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Revista Brasileira de Parasitologia Veterinária

Print version ISSN 0103-846XOn-line version ISSN 1984-2961

Rev. Bras. Parasitol. Vet. vol.25 no.2 Jaboticabal Apr./June 2016  Epub Apr 12, 2016 

Research Note

Gastrointestinal parasites of cats in Brazil: frequency and zoonotic risk

Parasitas gastrointestinais em gatos no Brasil: frequência e risco zoonótico

Maria Fernanda Melo Monteiro1 

Rafael Antonio Nascimento Ramos2  * 

Andréa Maria Campos Calado1 

Victor Fernando Santana Lima1 

Ingrid Carla do Nascimento Ramos1 

Rodrigo Ferreira Lima Tenório1 

Maria Aparecida da Glória Faustino1 

Leucio Câmara Alves1 

1Departamento de Medicina Veterinária, Universidade Federal Rural de Pernambuco – UFRPE, Recife, PE, Brasil

2Unidade Acadêmica de Garanhuns, Universidade Federal Rural de Pernambuco – UFRPE, Garanhuns, PE, Brasil


Gastrointestinal helminths are considered to be the most common parasites affecting cats worldwide. Correct diagnosis of these parasites in animals living in urban areas is pivotal, especially considering the zoonotic potential of some species (e.g. Ancylostoma sp. and Toxocara sp.). In this study, a copromicroscopic survey was conducted using fecal samples (n = 173) from domestic cats living in the northeastern region of Brazil. Samples were examined through the FLOTAC technique and the overall results showed positivity of 65.31% (113/173) among the samples analyzed. Coinfections were observed in 46.01% (52/113) of the positive samples. The most common parasites detected were Ancylostoma sp., Toxocara cati, Strongyloides stercoralis, Trichuris sp., Dipylidium caninum and Cystoisospora sp. From an epidemiological point of view, these findings are important, especially considering that zoonotic parasites (e.g. Ancylostoma sp. and Toxocara sp.) were the nematodes most frequently diagnosed in this study. Therefore, the human population living in close contact with cats is at risk of infection caused by the zoonotic helminths of these animals. In addition, for the first time the FLOTAC has been used to diagnosing gastrointestinal parasites of cats in Brazil.

Keywords: Copromicroscopic diagnosis; helminth; protozoa; felines; zoonosis; FLOTAC


Helmintos gastrointestinais são considerados os mais frequentes parasitos que afetam gatos em todo o mundo. O correto diagnóstico desses parasitos, em animais que vivem em áreas urbanas, é crucial, especialmente quando considerado o potencial zoonótico de algumas espécies (ex. Ancylostoma sp. e Toxocara sp.). Neste estudo, uma pesquisa coproparasitológica foi realizada, utilizando-se amostras de fezes (n = 173) de gatos domésticos da região Nordeste do Brasil. As amostras foram examinadas através da técnica FLOTAC, e os resultados gerais mostraram uma positividade de 65,31% (113/173). Co-infecções foram observadas em 46,01% (52/113) das amostras positivas. Os parasitas mais comuns aqui detectados foram Ancylostoma sp., Toxocara cati, Strongyloides stercoralis, Trichuris sp., Dipylidium caninum e Cystoisospora sp. De um ponto de vista epidemiológico, esses resultados são importantes, especialmente considerando que os parasitos zoonóticos (ex. Ancylostoma sp. e Toxocara sp.) foram os mais frequentes nematódeos diagnosticados neste estudo. Portanto, a população humana, em estreito convívio com esses animais, apresenta risco de infecção por helmintos de caráter zoonótico. Além disso, pela primeira vez, a técnica de FLOTAC tem sido utilizada no diagnóstico de parasitos gastrointestinais em gatos no Brasil.

Palavras-chave: Diagnóstico coproparasitológico; helmintos; protozoários; felinos; zoonoses; FLOTAC


Recently, gastrointestinal helminths of cats have been deemed to be major problem within the veterinary clinical medicine of pets (FUNADA et al., 2007). A wide range of intestinal parasites (e.g. Ancylostoma sp., Toxocara cati, Trichuris sp. and Dipylidium caninum) has been reported in domestic cats worldwide (TRAVERSA, 2011; WEI et al., 2014; RIBEIRO, 2015). Nevertheless, the nematode species Ancylostoma sp. and Toxocara cati, which are the causative agents of cutaneous and visceral larva migrans, respectively, are undoubtedly the ones most frequently reported (REY, 2008; RODRÍGUEZ et al., 2006).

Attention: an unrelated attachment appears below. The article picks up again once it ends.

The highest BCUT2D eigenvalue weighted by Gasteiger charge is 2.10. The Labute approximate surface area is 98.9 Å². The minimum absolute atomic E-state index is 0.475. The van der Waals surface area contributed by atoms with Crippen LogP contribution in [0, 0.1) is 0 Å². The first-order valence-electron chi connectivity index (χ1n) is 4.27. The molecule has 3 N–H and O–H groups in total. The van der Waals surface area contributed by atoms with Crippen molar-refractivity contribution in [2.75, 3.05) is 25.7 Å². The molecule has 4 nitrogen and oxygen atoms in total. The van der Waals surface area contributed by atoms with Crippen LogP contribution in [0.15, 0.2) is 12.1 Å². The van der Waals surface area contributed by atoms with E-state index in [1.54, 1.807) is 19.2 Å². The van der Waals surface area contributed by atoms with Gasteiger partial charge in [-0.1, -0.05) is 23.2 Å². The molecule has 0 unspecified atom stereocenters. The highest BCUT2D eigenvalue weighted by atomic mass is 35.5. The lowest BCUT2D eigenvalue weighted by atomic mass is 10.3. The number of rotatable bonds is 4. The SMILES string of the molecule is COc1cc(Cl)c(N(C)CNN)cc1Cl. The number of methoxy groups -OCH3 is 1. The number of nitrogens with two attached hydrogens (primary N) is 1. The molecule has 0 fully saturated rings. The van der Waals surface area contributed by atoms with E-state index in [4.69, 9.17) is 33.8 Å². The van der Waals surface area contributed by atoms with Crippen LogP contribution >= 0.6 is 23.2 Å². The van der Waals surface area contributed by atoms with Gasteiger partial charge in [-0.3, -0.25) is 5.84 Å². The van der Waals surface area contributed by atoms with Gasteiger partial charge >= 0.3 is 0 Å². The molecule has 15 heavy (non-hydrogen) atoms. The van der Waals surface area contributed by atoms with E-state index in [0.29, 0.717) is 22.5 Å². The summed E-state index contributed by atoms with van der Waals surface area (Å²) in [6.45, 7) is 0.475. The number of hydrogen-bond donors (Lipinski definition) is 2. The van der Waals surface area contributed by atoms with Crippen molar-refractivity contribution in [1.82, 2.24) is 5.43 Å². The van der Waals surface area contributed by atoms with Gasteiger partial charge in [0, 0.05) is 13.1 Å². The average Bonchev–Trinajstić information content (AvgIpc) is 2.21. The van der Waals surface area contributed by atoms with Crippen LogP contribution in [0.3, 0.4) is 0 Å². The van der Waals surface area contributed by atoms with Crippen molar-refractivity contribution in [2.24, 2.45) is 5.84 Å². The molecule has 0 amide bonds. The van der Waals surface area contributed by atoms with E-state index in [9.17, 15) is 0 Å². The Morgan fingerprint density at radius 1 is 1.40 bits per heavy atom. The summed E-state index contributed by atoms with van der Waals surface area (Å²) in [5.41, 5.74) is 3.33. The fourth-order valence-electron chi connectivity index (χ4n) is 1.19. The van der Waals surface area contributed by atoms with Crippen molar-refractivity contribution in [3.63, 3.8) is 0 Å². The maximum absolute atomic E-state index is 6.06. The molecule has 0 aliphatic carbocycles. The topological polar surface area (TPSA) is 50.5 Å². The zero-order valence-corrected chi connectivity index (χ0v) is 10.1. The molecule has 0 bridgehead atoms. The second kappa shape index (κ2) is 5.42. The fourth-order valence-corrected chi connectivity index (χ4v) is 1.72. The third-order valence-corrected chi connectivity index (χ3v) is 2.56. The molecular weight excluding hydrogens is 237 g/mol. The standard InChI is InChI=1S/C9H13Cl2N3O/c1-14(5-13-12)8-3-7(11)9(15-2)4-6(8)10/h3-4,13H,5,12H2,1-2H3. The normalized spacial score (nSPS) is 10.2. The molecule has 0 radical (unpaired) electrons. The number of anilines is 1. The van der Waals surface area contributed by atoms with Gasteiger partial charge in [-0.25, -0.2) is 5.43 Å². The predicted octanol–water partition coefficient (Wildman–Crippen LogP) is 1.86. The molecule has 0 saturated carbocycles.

Detection of these parasites in cats is generally based on copromicroscopic methods. Among the main diagnostic techniques, those based on flotation, sedimentation and centrifuge-flotation have been widely used because they present low cost and are easily performed (OLIVEIRA-SEQUEIRA et al., 2002; FISHER, 2003). However, these techniques present low sensitivity and it is believed that in many epidemiological surveys, the results have been underestimated. Recently, a reliable tool known as the FLOTAC technique has been used to diagnosing intestinal parasites of animals and humans (CRINGOLI et al., 2010; CRINGOLI et al., 2013). It has been demonstrated that this diagnostic method presents high sensitivity for detecting eggs and/or oocysts of parasites in several species of animals (RINALDI et al., 2011; LIMA et al., 2015).

Although correct diagnosis of these helminths in cats is pivotal for preventing spreading of the parasite and human infection, few studies have been conducted in Brazil, especially in urban areas. Therefore, the aim of this study was to detect the main gastrointestinal parasites affecting cats in an urban area in Brazil. In addition, the zoonotic risk presented by some nematode species (i.e. Ancylostoma sp. and Toxocara sp.) has been discussed.

Materials and Methods

Fecal samples (n=173) from domestic cats, aging from six months to eight years old, living in three different municipalities (Recife (n=154) 08°03'14” S and 34°52'52” W; Bezerros (n=7) 8°14’33” S and 35°47’7” W; and Limoeiro (n=12) 7°52’20” S and 35°26’23” W) in the state of Pernambuco were used in this study. All animals were domiciled cats, which had free access to the backyard (when present). In addition, all animals were ectoparasites (fleas and lice) free. All the samples were collected directly from the floor, put into plastic vials, identified and stored in isothermal boxes at 8 °C until laboratory processing, which occurred maximum six hours after collection. In order to avoid environmental contamination only the top of the fecal material was collected, while the material at the surface in contact with the floor was not taken into considered.

Samples were analyzed individually using the FLOTAC dual technique (CRINGOLI et al., 2010). FLOTAC was performed using two flotation solutions: saturated sodium chloride (1.200 s.g.) and zinc sulphate (1.350 s.g.). The method used here was performed in accordance with the instructions stated in the original description of the technique.